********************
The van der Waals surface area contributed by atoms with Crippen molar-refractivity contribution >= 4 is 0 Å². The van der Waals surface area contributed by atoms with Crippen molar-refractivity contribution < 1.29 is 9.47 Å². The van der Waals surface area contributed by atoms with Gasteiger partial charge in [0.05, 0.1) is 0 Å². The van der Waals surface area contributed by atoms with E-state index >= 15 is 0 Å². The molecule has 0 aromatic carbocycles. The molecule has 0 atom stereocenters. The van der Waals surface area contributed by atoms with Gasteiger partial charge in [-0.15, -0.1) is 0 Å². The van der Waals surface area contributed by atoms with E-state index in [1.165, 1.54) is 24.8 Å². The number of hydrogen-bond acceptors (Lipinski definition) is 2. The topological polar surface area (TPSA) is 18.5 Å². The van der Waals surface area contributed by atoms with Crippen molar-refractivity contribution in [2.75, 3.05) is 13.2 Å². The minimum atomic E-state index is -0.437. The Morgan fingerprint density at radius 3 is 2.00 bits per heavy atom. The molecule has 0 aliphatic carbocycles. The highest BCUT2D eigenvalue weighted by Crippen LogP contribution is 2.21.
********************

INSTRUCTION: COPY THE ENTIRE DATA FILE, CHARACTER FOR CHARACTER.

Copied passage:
The van der Waals surface area contributed by atoms with Crippen molar-refractivity contribution >= 4 is 0 Å². The van der Waals surface area contributed by atoms with Crippen molar-refractivity contribution < 1.29 is 9.47 Å². The van der Waals surface area contributed by atoms with Gasteiger partial charge in [0.05, 0.1) is 0 Å². The van der Waals surface area contributed by atoms with E-state index >= 15 is 0 Å². The molecule has 0 aromatic carbocycles. The molecule has 0 atom stereocenters. The van der Waals surface area contributed by atoms with Gasteiger partial charge in [-0.15, -0.1) is 0 Å². The van der Waals surface area contributed by atoms with E-state index in [1.165, 1.54) is 24.8 Å². The number of hydrogen-bond acceptors (Lipinski definition) is 2. The topological polar surface area (TPSA) is 18.5 Å². The van der Waals surface area contributed by atoms with Crippen molar-refractivity contribution in [2.75, 3.05) is 13.2 Å². The minimum atomic E-state index is -0.437. The Morgan fingerprint density at radius 3 is 2.00 bits per heavy atom. The molecule has 0 aliphatic carbocycles. The highest BCUT2D eigenvalue weighted by Crippen LogP contribution is 2.21.